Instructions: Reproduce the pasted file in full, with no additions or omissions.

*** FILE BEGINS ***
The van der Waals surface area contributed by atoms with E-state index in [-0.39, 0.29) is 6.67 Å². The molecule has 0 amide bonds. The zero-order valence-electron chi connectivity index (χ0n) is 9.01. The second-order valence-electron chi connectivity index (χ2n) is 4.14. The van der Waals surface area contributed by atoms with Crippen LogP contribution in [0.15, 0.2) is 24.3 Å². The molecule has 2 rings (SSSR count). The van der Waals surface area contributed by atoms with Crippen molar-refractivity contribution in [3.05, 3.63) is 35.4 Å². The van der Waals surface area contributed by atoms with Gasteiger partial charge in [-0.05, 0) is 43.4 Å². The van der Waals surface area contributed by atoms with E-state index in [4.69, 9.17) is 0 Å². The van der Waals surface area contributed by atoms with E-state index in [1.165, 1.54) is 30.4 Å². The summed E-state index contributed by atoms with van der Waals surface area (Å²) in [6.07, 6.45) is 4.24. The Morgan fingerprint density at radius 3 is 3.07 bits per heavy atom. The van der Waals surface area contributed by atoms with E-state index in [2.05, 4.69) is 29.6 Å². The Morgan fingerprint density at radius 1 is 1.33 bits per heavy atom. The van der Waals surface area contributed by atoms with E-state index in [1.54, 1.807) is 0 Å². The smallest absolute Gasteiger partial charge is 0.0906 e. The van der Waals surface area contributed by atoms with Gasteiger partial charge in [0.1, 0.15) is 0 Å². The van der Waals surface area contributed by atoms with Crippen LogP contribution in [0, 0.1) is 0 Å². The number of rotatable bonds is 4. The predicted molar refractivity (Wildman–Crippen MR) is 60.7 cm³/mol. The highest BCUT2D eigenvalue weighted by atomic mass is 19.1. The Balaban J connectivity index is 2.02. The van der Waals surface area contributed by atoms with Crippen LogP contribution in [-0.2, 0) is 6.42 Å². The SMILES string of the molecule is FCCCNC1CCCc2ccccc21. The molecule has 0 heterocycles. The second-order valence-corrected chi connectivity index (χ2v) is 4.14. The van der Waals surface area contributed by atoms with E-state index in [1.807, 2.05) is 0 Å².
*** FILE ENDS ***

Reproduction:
The van der Waals surface area contributed by atoms with E-state index in [-0.39, 0.29) is 6.67 Å². The molecule has 0 amide bonds. The zero-order valence-electron chi connectivity index (χ0n) is 9.01. The second-order valence-electron chi connectivity index (χ2n) is 4.14. The van der Waals surface area contributed by atoms with Crippen LogP contribution in [0.15, 0.2) is 24.3 Å². The molecule has 2 rings (SSSR count). The van der Waals surface area contributed by atoms with Crippen molar-refractivity contribution in [3.05, 3.63) is 35.4 Å². The van der Waals surface area contributed by atoms with Gasteiger partial charge in [-0.05, 0) is 43.4 Å². The van der Waals surface area contributed by atoms with E-state index in [4.69, 9.17) is 0 Å². The van der Waals surface area contributed by atoms with E-state index in [1.165, 1.54) is 30.4 Å². The summed E-state index contributed by atoms with van der Waals surface area (Å²) in [6.07, 6.45) is 4.24. The Morgan fingerprint density at radius 3 is 3.07 bits per heavy atom. The van der Waals surface area contributed by atoms with E-state index in [2.05, 4.69) is 29.6 Å². The Morgan fingerprint density at radius 1 is 1.33 bits per heavy atom. The van der Waals surface area contributed by atoms with E-state index in [1.54, 1.807) is 0 Å². The smallest absolute Gasteiger partial charge is 0.0906 e. The van der Waals surface area contributed by atoms with Gasteiger partial charge in [0.1, 0.15) is 0 Å². The van der Waals surface area contributed by atoms with Crippen LogP contribution in [0, 0.1) is 0 Å². The number of rotatable bonds is 4. The predicted molar refractivity (Wildman–Crippen MR) is 60.7 cm³/mol. The highest BCUT2D eigenvalue weighted by atomic mass is 19.1. The Balaban J connectivity index is 2.02. The van der Waals surface area contributed by atoms with Crippen LogP contribution in [-0.2, 0) is 6.42 Å². The SMILES string of the molecule is FCCCNC1CCCc2ccccc21. The molecule has 0 heterocycles. The second-order valence-corrected chi connectivity index (χ2v) is 4.14. The van der Waals surface area contributed by atoms with E-state index in [1.807, 2.05) is 0 Å².